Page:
require_relative 'util'
# --- Day 3: Spiral Memory ---
#
# You come across an experimental new kind of memory stored on an
# infinite two-dimensional grid.
#
# Each square on the grid is allocated in a spiral pattern starting at
# a location marked 1 and then counting up while spiraling
# outward. For example, the first few squares are allocated like this:
#
# 17 16 15 14 13
# 18 5 4 3 12
# 19 6 1 2 11
# 20 7 8 9 10
# 21 22 23---> ...
#
# While this is very space-efficient (no squares are skipped),
# requested data must be carried back to square 1 (the location of the
# only access port for this memory system) by programs that can only
# move up, down, left, or right. They always take the shortest path:
# the Manhattan Distance between the location of the data and square
# 1.
#
# For example:
#
# - Data from square 1 is carried 0 steps, since it's at the access
# port.
# - Data from square 12 is carried 3 steps, such as: down, left, left.
# - Data from square 23 is carried only 2 steps: up twice.
# - Data from square 1024 must be carried 31 steps.
#
# How many steps are required to carry the data from the square
# identified in your puzzle input all the way to the access port?
#
# Your puzzle input is 312051.
input = 312_051
def spiral_iterator
Enumerator.new do |y|
directions = [:east, :north, :west, :south].cycle
steps = 1
loop do
direction = directions.next
steps.times { y << direction }
direction = directions.next
steps.times { y << direction }
steps += 1
end
end
end
class Swiper
def initialize
@i = 1
@x = 0
@y = 0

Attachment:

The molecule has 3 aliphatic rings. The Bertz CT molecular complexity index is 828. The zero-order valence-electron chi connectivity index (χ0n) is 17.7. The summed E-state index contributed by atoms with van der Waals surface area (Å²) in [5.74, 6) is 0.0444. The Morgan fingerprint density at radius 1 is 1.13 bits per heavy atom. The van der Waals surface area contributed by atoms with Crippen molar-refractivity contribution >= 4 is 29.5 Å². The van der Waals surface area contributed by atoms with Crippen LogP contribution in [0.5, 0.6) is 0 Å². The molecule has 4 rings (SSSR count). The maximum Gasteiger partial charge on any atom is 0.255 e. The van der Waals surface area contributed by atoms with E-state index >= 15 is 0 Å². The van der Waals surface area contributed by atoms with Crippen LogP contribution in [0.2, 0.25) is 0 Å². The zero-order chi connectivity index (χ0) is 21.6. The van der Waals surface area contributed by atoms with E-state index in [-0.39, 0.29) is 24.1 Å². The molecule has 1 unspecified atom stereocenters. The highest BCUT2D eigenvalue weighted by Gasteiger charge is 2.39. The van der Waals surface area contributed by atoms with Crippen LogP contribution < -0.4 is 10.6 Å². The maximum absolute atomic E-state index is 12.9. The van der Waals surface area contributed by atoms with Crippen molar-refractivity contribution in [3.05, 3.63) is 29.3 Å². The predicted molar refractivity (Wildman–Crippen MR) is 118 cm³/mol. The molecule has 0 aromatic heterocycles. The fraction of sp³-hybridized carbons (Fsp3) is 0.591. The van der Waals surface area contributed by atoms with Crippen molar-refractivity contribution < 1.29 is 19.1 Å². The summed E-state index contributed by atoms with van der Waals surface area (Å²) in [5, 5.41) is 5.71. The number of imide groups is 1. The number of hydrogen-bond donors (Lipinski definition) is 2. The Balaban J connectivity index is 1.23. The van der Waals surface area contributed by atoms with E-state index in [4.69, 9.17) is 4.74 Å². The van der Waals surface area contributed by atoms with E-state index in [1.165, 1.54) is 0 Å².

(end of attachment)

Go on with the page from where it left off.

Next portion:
end
def walk(direction)
case direction
when :east then @x += 1
when :north then @y += 1
when :west then @x -= 1
when :south then @y -= 1
end
@i += 1
end
def spiral(n)
iter = spiral_iterator
walk(iter.next) while @i != n
[@x, @y]
end
end
def easy(n)
swiper = Swiper.new
x, y = swiper.spiral(n)
x.abs + y.abs
end
assert(easy(1) == 0)
assert(easy(12) == 3)
assert(easy(23) == 2)
assert(easy(1024) == 31)
puts "easy(input): #{easy(input)}"
# --- Part Two ---
# As a stress test on the system, the programs here clear the grid and
# then store the value 1 in square 1. Then, in the same allocation
# order as shown above, they store the sum of the values in all
# adjacent squares, including diagonals.
# So, the first few squares' values are chosen as follows:
# - Square 1 starts with the value 1.
# - Square 2 has only one adjacent filled square (with value 1), so it
# also stores 1.
# - Square 3 has both of the above squares as neighbors and stores the
# sum of their values, 2.
# - Square 4 has all three of the aforementioned squares as neighbors
# and stores the sum of their values, 4.
# - Square 5 only has the first and fourth squares as neighbors, so it
# gets the value 5.
# Once a square is written, its value does not change. Therefore, the
# first few squares would receive the following values:
# 147 142 133 122 59
# 304 5 4 2 57
# 330 10 1 1 54
# 351 11 23 25 26
# 362 747 806---> ...
# What is the first value written that is larger than your puzzle
# input?
# Your puzzle input is still 312051.
class StressTestSwiper < Swiper
def initialize
super
@seen = Hash.new { |h, k| h[k] = 0 }
@seen[[0, 0]] = 1
end
def neighbor_sum
@seen[[@x - 1, @y - 1]] + @seen[[@x, @y - 1]] + @seen[[@x + 1, @y - 1]] +
@seen[[@x - 1, @y]] + @seen[[@x + 1, @y]] +
@seen[[@x - 1, @y + 1]] + @seen[[@x, @y + 1]] + @seen[[@x + 1, @y + 1]]
end
def walk(direction)
super
@seen[[@x, @y]] = neighbor_sum
end
def spiral(n)
iter = spiral_iterator
walk(iter.next) until @seen[[@x, @y]] > n
@seen[[@x, @y]]
end
end
def hard(n)
swiper = StressTestSwiper.new
swiper.spiral(n)
end
assert(hard(1) == 2)
assert(hard(5) == 10)
assert(hard(23) == 25)
assert(hard(23) == 25)
assert(hard(150) == 304)
assert(hard(750) == 806)
puts "hard(input): #{hard(input)}"